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Britain joins U.S. in banning laptops on flights

According to an announcement the airline posted on Twitter citing instructions from concerned USA departments, many popular electronic devices travelers carry on board planes, especially on long flights, including DVD players, tablets, computers, games and cameras, will be barred from being transported in carry-on luggage and instead must be put in checked baggage on those flights.

Affected airports include Queen Alia in Jordan, Cairo International in Egypt, Ataturk International in Turkey, Dubai international and Abu Dhabi international in the United Arab Emirates.

The statement says that Britain has been in touch with the Americans to fully understand their position.

The ban does not apply to mobile phones or medical devices, but does include laptops, tablets, electronic games and cameras, according to reports.

Britain’s decision to follow the U.S. in banning electronic devices on flights from certain Middle Eastern countries means “terrorism wins”, a leading aviation security expert has warned.

The Emirates airline confirmed today it was implementing restrictions following a security directive from the US Transportation Security Administration.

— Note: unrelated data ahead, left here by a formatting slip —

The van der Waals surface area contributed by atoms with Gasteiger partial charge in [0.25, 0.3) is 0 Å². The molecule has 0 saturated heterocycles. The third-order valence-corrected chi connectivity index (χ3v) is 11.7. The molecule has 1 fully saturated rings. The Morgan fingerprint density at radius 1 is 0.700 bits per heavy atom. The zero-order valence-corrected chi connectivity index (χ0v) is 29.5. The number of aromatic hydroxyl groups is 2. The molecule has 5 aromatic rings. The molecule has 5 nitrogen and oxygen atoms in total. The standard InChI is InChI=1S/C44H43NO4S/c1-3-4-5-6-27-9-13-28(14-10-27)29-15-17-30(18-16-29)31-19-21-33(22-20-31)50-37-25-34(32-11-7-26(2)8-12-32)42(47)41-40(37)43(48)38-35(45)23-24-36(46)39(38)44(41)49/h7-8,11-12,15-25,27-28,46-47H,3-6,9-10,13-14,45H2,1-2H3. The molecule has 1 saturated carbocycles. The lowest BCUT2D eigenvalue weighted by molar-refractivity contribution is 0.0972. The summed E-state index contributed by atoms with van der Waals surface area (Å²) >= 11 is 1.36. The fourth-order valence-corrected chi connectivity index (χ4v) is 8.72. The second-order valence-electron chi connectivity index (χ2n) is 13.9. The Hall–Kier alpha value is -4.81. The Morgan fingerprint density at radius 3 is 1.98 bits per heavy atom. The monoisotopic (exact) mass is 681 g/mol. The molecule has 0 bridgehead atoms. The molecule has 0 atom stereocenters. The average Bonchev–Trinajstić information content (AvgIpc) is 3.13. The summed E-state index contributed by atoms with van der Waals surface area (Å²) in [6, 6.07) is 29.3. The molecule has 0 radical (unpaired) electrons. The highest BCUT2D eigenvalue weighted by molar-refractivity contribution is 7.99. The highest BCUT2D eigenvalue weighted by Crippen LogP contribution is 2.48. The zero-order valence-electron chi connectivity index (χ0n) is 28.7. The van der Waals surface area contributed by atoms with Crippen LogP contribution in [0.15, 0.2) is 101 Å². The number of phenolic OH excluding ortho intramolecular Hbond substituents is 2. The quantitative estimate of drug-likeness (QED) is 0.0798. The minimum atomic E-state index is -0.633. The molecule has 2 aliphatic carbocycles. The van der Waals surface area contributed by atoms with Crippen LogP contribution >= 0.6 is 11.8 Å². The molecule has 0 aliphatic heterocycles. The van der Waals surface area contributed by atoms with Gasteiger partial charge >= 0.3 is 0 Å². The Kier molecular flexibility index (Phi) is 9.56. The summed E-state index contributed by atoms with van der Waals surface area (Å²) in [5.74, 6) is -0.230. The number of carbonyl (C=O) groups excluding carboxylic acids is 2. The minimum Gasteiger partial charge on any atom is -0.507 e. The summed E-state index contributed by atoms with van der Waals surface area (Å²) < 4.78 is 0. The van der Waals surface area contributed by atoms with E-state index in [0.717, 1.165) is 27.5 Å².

Overseas airlines will also be hit, with Turkish Airlines, Pegasus Airways, Atlas-Global Airlines, Middle East Airlines, EgyptAir, Royal Jordanian, Tunis Air and Saudia all facing the same ban. A flight from Dubai to NY takes about 14 hours, so it’ll be a long nap.

The U.S. Travel Association urged the government “to make every effort to minimize disruption to legitimate travelers by clearly and quickly articulating the details of the new policy”, which comes into effect late this week and was announced early Tuesday morning.

The ban Royal Jordanian referenced may be part of a larger crackdown by United States authorities on electronics devices on flights coming from several countries.

The aviation sector is under constant threat from terrorist groups, because of the ability to inflict a mass-causality event and the widespread media attention that follows.

Officials said the change will affect passengers who travel on about 50 daily flights.

However, the new regulations from the US and United Kingdom only apply to electronics brought into airplane cabins and doesn’t appear to affect any devices checked in baggage.

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The U.S. said it notified airlines of the ban on March 21 at 3 a.m.

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